Extensive Advice About Hiring (and Keeping) a Housekeeper in South Korea

You are in South Korea for a limited time and you want to explore as much as possible. Hiring a housekeeper can help you free-up weekends and support your mental health. However, hiring a housekeeper can also be filled with a great deal of stress and disappointment due to communication and cultural differences. I’m going to do my best to provide detailed information that will help mitigate such stress points. Remember though, this blog only touches lightly on the complexity of communicating between cultures. You will need to stay aware of your own needs and expectations for housekeepers and add to this list as you see fit.

How much does housekeeping cost in South Korea?

Korean house cleaning services tend to be an affordable way to free up your time. Notice that I said affordable and not cheap. The minimum wage in South Korea is 7,530 won ($6.65 USD). You absolutely need to pay anyone doing manual labor more than minimum wage. The hourly cost of your housekeeper should look something like this:

  • Minimum if your housekeeper DOES NOT bring their own supplies: 12,000 won ($10.93 USD) per hour
  • Minimum if your housekeeper DOES bring their own supplies: 14,000 won ($12.75 USD) per hour.

I am quoting ethically rock bottom prices here. Housekeepers may need to charge MORE if: your house exists outside of their working area (like houses in the countryside); you have an exceptionally dirty home that requires excessive cleaning each week; or you have special requests that require them to buy unique supplies. Remember, that your ex-pat lifestyle often requires special skills and supplies. For example, oven cleaners or bathtub cleaners. Also, ex-pat homes tend to have more furniture than Korean homes, and that makes cleaning more difficult.

I personally paid 120,000 won for my housekeeper’s first visit and I now pay 80,000 won each visit. Our villa apartment is about 32 pyong (1,123 sqft) and we have 2 dogs. The housekeeper comes every other week. To be honest, I have no idea how long she works for. She cleans whatever needs cleaning. Sometimes she messages me that she is leaving early and sometimes she messages that she stayed late. I always pay the same amount of money and leave managing her time up to her. That’s the situation she and I have worked out and it’s what works for me since our household has a strict budget.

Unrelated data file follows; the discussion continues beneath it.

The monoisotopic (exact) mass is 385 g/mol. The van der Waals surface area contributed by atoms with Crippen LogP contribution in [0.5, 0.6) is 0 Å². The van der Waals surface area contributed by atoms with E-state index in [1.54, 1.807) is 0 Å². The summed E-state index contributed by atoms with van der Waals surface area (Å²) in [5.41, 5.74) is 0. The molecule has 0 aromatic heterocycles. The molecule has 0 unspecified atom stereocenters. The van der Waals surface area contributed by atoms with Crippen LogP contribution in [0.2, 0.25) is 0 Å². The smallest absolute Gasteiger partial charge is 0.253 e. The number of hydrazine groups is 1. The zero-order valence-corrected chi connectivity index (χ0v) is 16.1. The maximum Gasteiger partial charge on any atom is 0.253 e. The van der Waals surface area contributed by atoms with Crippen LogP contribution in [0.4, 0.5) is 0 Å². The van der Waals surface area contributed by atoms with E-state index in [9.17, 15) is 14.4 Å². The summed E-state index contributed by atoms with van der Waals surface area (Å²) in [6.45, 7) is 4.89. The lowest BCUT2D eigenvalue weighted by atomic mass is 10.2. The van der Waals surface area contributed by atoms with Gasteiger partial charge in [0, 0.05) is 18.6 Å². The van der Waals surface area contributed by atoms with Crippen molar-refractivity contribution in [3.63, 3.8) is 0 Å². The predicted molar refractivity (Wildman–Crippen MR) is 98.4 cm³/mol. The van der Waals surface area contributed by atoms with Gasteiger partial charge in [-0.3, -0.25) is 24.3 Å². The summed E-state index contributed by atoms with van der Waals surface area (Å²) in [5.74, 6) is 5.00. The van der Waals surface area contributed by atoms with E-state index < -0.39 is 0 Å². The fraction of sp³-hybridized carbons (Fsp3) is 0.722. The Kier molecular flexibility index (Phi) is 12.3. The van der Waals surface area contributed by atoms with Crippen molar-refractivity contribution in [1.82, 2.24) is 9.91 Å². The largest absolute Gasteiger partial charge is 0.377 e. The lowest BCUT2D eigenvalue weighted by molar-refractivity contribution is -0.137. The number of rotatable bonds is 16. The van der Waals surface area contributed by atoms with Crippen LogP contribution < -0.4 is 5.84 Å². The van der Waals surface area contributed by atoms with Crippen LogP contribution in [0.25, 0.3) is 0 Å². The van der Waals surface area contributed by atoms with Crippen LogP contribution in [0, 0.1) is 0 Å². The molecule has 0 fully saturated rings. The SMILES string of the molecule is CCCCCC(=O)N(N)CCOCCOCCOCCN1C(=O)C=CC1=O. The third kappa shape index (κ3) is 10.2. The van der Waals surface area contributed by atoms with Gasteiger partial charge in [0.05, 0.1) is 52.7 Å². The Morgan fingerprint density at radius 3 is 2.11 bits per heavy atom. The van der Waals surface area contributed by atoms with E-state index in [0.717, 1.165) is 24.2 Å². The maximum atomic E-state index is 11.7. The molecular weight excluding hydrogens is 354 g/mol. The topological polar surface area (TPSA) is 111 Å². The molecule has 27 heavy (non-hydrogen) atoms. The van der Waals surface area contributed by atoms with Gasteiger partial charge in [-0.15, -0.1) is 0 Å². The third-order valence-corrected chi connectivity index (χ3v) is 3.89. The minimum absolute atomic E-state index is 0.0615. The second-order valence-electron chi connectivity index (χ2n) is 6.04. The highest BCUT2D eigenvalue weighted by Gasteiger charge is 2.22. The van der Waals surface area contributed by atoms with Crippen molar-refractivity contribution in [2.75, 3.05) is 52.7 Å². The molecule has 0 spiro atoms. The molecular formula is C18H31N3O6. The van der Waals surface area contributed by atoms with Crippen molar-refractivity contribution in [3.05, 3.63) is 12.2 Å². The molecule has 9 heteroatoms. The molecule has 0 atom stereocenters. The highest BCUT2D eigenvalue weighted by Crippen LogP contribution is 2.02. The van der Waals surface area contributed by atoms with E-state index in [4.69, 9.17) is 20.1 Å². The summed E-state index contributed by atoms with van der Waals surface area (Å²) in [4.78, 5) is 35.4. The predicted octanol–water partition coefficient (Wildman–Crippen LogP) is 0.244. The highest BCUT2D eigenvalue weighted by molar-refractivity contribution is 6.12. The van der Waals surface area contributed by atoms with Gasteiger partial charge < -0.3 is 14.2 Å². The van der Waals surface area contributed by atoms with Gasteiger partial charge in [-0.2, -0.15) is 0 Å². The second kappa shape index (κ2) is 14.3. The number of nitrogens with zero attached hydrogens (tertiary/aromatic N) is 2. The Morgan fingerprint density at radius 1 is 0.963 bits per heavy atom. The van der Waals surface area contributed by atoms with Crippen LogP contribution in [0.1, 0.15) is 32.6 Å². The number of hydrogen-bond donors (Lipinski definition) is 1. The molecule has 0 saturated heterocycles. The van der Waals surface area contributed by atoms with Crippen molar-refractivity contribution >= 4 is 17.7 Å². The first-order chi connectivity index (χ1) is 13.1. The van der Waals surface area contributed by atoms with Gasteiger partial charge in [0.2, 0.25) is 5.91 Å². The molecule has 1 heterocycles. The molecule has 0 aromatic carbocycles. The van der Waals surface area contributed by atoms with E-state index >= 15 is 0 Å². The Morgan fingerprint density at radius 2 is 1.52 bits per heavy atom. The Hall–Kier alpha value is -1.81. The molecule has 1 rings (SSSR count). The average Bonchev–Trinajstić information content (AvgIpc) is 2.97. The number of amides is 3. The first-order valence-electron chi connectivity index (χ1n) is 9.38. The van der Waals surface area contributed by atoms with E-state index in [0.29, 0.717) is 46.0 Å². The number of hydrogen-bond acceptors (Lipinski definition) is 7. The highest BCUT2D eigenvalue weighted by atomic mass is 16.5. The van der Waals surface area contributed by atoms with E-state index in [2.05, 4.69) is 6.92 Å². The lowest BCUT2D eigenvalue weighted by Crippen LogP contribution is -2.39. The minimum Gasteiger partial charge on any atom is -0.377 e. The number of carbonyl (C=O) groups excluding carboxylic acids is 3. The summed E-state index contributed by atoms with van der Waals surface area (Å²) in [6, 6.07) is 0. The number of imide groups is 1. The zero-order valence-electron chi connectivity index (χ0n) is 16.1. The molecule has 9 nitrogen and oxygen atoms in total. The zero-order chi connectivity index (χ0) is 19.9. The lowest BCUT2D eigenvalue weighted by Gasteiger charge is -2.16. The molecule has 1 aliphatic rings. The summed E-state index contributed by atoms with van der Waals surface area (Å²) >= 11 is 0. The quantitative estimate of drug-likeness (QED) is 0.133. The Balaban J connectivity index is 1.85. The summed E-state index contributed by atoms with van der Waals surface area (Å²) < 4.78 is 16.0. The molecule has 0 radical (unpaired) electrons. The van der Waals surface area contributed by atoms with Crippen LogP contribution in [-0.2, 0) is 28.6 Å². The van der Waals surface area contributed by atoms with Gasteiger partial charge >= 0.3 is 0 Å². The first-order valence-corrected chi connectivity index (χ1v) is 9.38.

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What ethical considerations should I be aware of when hiring a housekeeper?

Please don’t just hire cheap. Paying deeply discounted prices often means you hired illegal housekeepers or are taking advantage of an elderly housekeeper.

Please don’t hire undocumented workers working for companies. Like many developed countries, the abuse of undocumented workers occurs in South Korea. We encourage everyone to make an effort to avoid using businesses that may not protect their employees by providing them with valid visas. Of course, Hiring a Korean housekeeper will ensure that your housekeeper is legal to work

Don’t cancel or adjust their cleaning days with less than 48 hours’ notice. Remember that when you cancel your housekeeper or change the cleaning day at the last minute, you take money out of their pockets that they can’t get back. Respect your housekeeper and give them plenty of notice if you need to change. If you cancel a housekeeper without notice a few times they may quit because they need to get paid. If you MUST cancel or change their schedules offer to pay them at LEAST half of the wages they will lose from your poor planning or your emergency.

What do housekeepers do when they clean your house?

Every housekeeper in South Korea has their own cleaning system. Some housekeeping task details can be negotiated when interviewing the housekeeper and other items will need to be negotiated when they come to clean our home the first time. Negotiating such housekeeping tasks is why it is VERY important to be home during the housekeeper’s first visit. However, DO NOT get in the housekeeper’s way unless they ask for your help. You paid them to clean, so let them clean. The following information relates to negotiating and establishing housekeeping expectations in order to minimize culture shock.

In addition, each housekeeper has their own systems that reflect their access to resources. Some housekeepers have their own cars, others take public transportation. Some housekeepers have worked in many countries, others have only lived and worked in Korea. Your job is to develop an understanding of how the housekeeper works and if it will meet your needs.

What questions do I need to ask about communicating with my housekeeper?

Establish how you will communicate with your housekeeper from the very beginning. You need to know that they understand how well you do or do not speak Korean. Try to ask the following questions so that you know how you will approach all of the following questions:

  • Does the housekeeper speak English?
  • If the housekeeper does not speak English, are they comfortable communicating through Papago?
  • How do they prefer to communicate? (Do they want to talk to you via text, voice call, video chat)?